Tuesday, June 17, 2008

Who is a Christian?

Baptized children are Christians. What's the problem? A baptized baby is a Christian. Covenant children who have been baptized are called Christians. What else would they be called?

Why is there such resistance to this? Some people act as if they have never heard of such a thing before. I guess it's because we have grown accustomed to talking about people "becoming Christians" when they are older and have conversion experiences. A baptized child then "becomes a Christian" when he gets old enough to pray a certain prayer or experience the guilt of sin and the forgiveness of Christ in a more mature way. If this is how one "becomes a Christian" how can we considered little children "Christians" before they have had such an experience? You see the problem.

But this is not really the best way to put it. I'm all for conversion experiences. Our Christian children need to experience the power and guilt of sin in order to appreciate the forgiveness of God. But when a baptized Christian child experiences in a fresh, mature way God's mercy and grace in high school or college they have not "become a Christian." They are growing and learning truths about themselves and God that they couldn't learn as little children. That's great. It's absolutely needful. But let's stop telling them that they weren't Christians before those experiences. That's just not accurate.

A baptized infant bears the name of Christ. God graciously gives him a new name. He is baptized into the name of Father, Son, and Holy Spirit. The child is thereby baptized into the body of Christ and becomes a member of the church. Baptized children don't "join the church" later on when they are older. Their formal admission into the membership of the church is by baptism. And if they are members of the church, they are Christians. How could it be otherwise?

But someone might ask,"But are they truly Christians? Are they really, genuinely Christians?" And by this they no doubt are asking if this particular baptized child is regenerate and one of the elect? But this same question can be asked of any member of the church, child or adult. There are all sorts of people who pray the sinners prayer, have singular conversion experiences, profess faith in Christ, etc. They don't all turn out to be "real, true Christians," do they?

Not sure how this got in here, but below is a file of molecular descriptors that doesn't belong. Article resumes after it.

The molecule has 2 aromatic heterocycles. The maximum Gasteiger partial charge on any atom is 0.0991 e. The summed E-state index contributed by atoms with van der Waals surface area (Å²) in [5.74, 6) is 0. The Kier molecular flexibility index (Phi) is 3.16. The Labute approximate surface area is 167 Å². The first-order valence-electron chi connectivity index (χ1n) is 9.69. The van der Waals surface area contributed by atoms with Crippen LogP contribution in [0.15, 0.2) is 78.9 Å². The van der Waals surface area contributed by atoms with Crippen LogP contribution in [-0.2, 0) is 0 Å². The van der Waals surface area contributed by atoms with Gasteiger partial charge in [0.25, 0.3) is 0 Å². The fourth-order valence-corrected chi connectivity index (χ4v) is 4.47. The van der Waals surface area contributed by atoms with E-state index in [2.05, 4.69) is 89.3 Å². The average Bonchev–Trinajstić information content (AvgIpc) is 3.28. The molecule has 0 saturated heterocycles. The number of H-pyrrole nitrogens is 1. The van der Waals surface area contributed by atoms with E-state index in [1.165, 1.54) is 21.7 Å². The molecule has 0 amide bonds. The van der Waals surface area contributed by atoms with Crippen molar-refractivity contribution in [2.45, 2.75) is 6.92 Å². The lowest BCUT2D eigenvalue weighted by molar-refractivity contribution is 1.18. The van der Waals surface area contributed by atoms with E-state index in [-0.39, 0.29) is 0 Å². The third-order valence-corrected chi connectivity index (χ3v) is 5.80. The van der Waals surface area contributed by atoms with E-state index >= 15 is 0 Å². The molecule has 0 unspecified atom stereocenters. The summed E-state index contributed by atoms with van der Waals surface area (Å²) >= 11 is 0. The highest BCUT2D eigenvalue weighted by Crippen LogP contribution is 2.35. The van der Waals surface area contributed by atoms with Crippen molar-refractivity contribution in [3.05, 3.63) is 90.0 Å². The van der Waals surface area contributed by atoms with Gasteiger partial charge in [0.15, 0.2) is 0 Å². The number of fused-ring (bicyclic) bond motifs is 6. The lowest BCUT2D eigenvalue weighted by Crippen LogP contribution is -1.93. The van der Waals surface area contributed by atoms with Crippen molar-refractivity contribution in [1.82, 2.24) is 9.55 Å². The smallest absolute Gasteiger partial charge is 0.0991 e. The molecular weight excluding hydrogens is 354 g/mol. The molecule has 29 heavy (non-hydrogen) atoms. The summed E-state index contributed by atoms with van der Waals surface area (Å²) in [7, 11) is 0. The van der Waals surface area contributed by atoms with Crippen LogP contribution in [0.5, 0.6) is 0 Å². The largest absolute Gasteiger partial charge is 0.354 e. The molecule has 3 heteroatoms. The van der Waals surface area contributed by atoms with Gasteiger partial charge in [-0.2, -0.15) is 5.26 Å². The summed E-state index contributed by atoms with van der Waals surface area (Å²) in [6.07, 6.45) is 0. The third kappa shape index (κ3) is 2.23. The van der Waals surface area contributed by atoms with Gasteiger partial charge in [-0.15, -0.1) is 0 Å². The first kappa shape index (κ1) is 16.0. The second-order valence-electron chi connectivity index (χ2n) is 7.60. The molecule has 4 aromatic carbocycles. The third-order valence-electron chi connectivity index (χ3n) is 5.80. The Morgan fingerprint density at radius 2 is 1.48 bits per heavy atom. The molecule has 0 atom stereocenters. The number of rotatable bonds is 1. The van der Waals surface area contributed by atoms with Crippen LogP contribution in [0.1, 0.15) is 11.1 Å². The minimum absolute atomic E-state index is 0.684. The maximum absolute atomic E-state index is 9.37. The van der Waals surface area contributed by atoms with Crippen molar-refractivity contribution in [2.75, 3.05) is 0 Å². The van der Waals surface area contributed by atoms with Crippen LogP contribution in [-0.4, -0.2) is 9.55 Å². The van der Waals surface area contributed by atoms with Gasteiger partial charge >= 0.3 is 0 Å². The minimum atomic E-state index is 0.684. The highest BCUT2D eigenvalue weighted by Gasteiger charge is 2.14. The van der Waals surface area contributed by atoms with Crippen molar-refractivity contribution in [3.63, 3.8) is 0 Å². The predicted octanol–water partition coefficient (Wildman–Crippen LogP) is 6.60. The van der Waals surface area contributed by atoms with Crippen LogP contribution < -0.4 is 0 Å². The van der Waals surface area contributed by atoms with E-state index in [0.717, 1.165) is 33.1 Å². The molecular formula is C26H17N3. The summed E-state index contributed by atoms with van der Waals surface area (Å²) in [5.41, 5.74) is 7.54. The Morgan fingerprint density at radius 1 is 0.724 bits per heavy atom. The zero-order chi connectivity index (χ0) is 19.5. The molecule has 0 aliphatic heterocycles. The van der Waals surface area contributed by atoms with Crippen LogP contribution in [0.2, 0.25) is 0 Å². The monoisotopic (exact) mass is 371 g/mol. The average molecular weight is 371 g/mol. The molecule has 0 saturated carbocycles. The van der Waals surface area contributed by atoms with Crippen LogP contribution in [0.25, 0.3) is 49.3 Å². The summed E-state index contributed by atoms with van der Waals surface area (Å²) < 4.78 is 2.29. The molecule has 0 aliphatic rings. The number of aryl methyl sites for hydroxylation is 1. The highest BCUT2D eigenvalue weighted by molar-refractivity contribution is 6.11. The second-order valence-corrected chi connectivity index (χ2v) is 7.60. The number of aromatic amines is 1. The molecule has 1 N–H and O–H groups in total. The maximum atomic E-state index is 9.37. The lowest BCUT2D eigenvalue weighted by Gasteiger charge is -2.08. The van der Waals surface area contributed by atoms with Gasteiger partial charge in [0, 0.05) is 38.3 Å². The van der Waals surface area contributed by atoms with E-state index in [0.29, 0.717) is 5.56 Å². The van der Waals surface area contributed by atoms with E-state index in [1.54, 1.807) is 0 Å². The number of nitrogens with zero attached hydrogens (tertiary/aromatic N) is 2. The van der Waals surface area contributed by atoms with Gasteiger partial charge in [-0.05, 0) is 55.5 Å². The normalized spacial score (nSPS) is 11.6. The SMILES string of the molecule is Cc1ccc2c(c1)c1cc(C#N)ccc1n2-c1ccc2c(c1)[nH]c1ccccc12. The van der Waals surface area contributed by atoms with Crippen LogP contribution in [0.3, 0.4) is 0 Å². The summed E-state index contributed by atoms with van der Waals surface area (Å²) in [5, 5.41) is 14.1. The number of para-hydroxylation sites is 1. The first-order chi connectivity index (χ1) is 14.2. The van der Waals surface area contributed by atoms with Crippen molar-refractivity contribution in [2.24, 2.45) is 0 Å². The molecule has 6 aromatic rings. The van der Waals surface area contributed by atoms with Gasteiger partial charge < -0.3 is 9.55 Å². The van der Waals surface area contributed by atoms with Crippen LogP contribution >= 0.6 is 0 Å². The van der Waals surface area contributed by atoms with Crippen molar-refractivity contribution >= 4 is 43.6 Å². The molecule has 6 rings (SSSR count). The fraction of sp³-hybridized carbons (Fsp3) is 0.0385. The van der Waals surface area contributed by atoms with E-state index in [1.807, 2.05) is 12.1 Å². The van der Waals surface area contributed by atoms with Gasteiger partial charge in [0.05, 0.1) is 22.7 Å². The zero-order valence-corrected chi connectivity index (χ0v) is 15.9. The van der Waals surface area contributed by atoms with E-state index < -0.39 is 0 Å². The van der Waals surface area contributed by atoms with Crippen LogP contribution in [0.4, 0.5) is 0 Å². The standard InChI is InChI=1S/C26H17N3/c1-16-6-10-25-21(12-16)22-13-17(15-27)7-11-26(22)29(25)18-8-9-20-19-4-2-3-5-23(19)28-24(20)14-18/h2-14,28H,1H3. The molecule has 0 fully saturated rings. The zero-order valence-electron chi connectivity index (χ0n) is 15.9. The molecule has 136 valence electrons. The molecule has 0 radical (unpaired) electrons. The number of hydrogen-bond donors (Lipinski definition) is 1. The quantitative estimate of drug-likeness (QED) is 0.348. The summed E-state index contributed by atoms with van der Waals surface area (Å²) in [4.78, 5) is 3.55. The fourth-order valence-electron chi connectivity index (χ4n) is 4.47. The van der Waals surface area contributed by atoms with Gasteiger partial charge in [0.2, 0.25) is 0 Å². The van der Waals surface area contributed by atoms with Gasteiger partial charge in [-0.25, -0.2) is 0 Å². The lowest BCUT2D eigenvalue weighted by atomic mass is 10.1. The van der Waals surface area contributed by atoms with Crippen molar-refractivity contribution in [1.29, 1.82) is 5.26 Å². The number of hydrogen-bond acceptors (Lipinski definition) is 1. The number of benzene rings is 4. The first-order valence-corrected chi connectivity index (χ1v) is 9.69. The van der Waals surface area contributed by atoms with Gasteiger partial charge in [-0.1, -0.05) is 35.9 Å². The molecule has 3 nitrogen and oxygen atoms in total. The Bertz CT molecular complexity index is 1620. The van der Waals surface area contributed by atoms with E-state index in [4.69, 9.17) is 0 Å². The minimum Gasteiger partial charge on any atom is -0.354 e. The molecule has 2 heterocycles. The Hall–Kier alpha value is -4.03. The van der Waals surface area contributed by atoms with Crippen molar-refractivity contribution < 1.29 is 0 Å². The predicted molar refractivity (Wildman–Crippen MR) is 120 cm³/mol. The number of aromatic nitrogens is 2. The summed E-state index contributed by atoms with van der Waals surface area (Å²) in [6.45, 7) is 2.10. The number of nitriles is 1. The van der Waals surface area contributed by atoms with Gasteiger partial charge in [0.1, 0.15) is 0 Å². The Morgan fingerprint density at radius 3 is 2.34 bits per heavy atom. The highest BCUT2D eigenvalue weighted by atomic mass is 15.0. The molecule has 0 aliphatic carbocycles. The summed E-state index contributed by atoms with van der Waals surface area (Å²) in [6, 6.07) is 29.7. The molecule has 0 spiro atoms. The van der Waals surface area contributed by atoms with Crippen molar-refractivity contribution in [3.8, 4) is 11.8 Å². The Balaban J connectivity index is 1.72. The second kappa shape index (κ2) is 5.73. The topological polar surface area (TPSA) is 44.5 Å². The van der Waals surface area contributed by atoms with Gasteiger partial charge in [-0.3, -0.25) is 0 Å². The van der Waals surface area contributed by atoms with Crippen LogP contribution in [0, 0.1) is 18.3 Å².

You see, this way of using the designation "Christian" is really not very helpful at all. If we are talking about inward regeneration and a true change of heart, how can anyone know for certain who is a "true Christian." We can't. We don't deal directly with other people's hearts and souls. We relate to each other through words and actions and ritual signs.

And why do we deny to little children genuine spirituality? Why can't little children have a faith appropriate to their age? Why must all professions of faith by little children be regarded with such suspicion? Why is it more real for an adult to say, "I believe," than for a little child? I seem to recall Jesus making the faith of little children paradigmatic for adults! We have reversed it.

Baptized children are Christians. We ought to relate to them as such. We pray that they grow up to be faithful Christians. This is the proper qualifying adjective. There are lots of Christians who are not faithful to their calling in baptism. Some even must be cut off from the body of Christ and lose the privilege of being called "Christian." All of us are inconsistent and fail to live up to the name we were given at Baptism. Even so, at Baptism infant children receive the name "Christian."

Here's a helpful portion of the Second Helvetic (Swiss) Reformed confession (A.D 1566) on Baptism:
WHAT IT MEANS TO BE BAPTIZED. Now to be baptized in the name of Christ is to be enrolled, entered, and received into the covenant and family, and so into the inheritance of the sons of God; yes, and in this life to be called after the name of God; that is to say, to be called a son of God; to be cleansed also from the filthiness of sins, and to be granted the manifold grace of God, in order to lead a new and innocent life. Baptism, therefore, calls to mind and renews the great favor God has shown to the race of mortal men. For we are all born in the pollution of sin and are the children of wrath. But God, who is rich in mercy, freely cleanses us from our sins by the blood of his Son, and in him adopts us to be his sons, and by a holy covenant joins us to himself, and enriches us with various gifts, that we might live a new life. All these things are assured by baptism. For inwardly we are regenerated, purified, and renewed by God through the Holy Spirit and outwardly we receive the assurance of the greatest gifts in the water, by which also those great benefits are represented, and, as it were, set before our eyes to be beheld.


Andrew Waller said...

I've also never quite understood the aversion to this concept. I remember being at a Christian summer camp(a Presbyterian one, no less) when I was in 4th grade or so, where the counselors almost had me convinced that I needed to sit down and pray the "sinner's prayer," even though I was a baptized member of the Church.

Shouldn't covenant children never know a time when they do not carry the name of Christ?


pdug said...

I do run into young well-instructed kids who when you ask them "well, do you believe this?" are hesitant.

I don't know what to make of it.

Jeff Meyers said...

Paul: what exactly are they hesitant about? Children, especially teenagers, in PCA churches get such mixed messages. I'm not surprised that they are confused.